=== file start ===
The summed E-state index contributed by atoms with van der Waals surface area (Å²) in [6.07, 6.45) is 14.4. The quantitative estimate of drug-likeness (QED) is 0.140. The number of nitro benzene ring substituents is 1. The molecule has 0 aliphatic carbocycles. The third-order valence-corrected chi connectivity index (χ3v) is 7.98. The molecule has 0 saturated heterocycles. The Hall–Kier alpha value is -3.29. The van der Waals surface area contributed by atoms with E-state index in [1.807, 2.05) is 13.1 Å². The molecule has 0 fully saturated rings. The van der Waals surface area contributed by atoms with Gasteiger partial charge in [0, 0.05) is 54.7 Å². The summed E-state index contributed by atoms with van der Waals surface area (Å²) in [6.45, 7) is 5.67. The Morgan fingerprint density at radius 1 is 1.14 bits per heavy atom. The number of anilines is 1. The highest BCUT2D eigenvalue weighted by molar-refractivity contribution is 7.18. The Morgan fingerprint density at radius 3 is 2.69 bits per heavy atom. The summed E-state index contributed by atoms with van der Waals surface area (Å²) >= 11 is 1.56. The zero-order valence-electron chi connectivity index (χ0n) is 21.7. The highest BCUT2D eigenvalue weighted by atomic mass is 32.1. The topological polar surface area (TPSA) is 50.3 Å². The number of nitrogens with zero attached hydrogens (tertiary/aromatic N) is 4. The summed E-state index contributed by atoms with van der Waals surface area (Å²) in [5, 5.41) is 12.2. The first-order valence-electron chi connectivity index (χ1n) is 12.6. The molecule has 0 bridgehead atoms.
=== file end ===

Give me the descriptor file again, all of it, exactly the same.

The summed E-state index contributed by atoms with van der Waals surface area (Å²) in [6.07, 6.45) is 14.4. The quantitative estimate of drug-likeness (QED) is 0.140. The number of nitro benzene ring substituents is 1. The molecule has 0 aliphatic carbocycles. The third-order valence-corrected chi connectivity index (χ3v) is 7.98. The molecule has 0 saturated heterocycles. The Hall–Kier alpha value is -3.29. The van der Waals surface area contributed by atoms with E-state index in [1.807, 2.05) is 13.1 Å². The molecule has 0 fully saturated rings. The van der Waals surface area contributed by atoms with Gasteiger partial charge in [0, 0.05) is 54.7 Å². The summed E-state index contributed by atoms with van der Waals surface area (Å²) in [6.45, 7) is 5.67. The Morgan fingerprint density at radius 1 is 1.14 bits per heavy atom. The number of anilines is 1. The highest BCUT2D eigenvalue weighted by molar-refractivity contribution is 7.18. The Morgan fingerprint density at radius 3 is 2.69 bits per heavy atom. The summed E-state index contributed by atoms with van der Waals surface area (Å²) >= 11 is 1.56. The zero-order valence-electron chi connectivity index (χ0n) is 21.7. The highest BCUT2D eigenvalue weighted by atomic mass is 32.1. The topological polar surface area (TPSA) is 50.3 Å². The number of nitrogens with zero attached hydrogens (tertiary/aromatic N) is 4. The summed E-state index contributed by atoms with van der Waals surface area (Å²) in [5, 5.41) is 12.2. The first-order valence-electron chi connectivity index (χ1n) is 12.6. The molecule has 0 bridgehead atoms.